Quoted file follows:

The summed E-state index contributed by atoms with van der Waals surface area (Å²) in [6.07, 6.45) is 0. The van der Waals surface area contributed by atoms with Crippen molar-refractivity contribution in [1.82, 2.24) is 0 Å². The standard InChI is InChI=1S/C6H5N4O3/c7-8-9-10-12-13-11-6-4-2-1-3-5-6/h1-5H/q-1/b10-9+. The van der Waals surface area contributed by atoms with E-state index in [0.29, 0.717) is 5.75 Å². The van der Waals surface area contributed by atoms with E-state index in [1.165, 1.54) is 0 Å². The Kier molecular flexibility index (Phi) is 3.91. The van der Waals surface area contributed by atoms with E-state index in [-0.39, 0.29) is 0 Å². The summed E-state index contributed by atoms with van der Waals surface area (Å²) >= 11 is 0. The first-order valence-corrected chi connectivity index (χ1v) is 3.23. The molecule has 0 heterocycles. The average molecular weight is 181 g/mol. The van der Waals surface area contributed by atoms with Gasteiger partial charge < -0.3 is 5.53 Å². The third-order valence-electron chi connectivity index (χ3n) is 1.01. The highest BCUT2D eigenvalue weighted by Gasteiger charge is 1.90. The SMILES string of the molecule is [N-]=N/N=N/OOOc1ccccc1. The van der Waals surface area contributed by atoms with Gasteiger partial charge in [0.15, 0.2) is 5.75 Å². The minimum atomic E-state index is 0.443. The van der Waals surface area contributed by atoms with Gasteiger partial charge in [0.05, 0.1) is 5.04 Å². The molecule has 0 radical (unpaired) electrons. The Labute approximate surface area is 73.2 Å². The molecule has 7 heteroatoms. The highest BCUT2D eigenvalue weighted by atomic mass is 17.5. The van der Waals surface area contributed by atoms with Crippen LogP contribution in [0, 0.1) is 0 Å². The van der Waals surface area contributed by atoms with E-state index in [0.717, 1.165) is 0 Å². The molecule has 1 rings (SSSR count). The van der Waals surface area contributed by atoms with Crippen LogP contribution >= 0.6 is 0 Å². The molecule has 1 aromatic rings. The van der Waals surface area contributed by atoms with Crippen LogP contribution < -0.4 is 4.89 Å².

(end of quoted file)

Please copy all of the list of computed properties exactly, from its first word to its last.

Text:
The summed E-state index contributed by atoms with van der Waals surface area (Å²) in [6.07, 6.45) is 0. The van der Waals surface area contributed by atoms with Crippen molar-refractivity contribution in [1.82, 2.24) is 0 Å². The standard InChI is InChI=1S/C6H5N4O3/c7-8-9-10-12-13-11-6-4-2-1-3-5-6/h1-5H/q-1/b10-9+. The van der Waals surface area contributed by atoms with E-state index in [0.29, 0.717) is 5.75 Å². The van der Waals surface area contributed by atoms with E-state index in [1.165, 1.54) is 0 Å². The Kier molecular flexibility index (Phi) is 3.91. The van der Waals surface area contributed by atoms with E-state index in [-0.39, 0.29) is 0 Å². The summed E-state index contributed by atoms with van der Waals surface area (Å²) >= 11 is 0. The first-order valence-corrected chi connectivity index (χ1v) is 3.23. The molecule has 0 heterocycles. The average molecular weight is 181 g/mol. The van der Waals surface area contributed by atoms with Gasteiger partial charge < -0.3 is 5.53 Å². The third-order valence-electron chi connectivity index (χ3n) is 1.01. The highest BCUT2D eigenvalue weighted by Gasteiger charge is 1.90. The SMILES string of the molecule is [N-]=N/N=N/OOOc1ccccc1. The van der Waals surface area contributed by atoms with Gasteiger partial charge in [0.15, 0.2) is 5.75 Å². The minimum atomic E-state index is 0.443. The van der Waals surface area contributed by atoms with Gasteiger partial charge in [0.05, 0.1) is 5.04 Å². The molecule has 0 radical (unpaired) electrons. The Labute approximate surface area is 73.2 Å². The molecule has 7 heteroatoms. The highest BCUT2D eigenvalue weighted by atomic mass is 17.5. The van der Waals surface area contributed by atoms with Crippen LogP contribution in [0, 0.1) is 0 Å². The van der Waals surface area contributed by atoms with E-state index in [0.717, 1.165) is 0 Å². The molecule has 1 rings (SSSR count). The van der Waals surface area contributed by atoms with Crippen LogP contribution >= 0.6 is 0 Å². The molecule has 1 aromatic rings. The van der Waals surface area contributed by atoms with Crippen LogP contribution < -0.4 is 4.89 Å².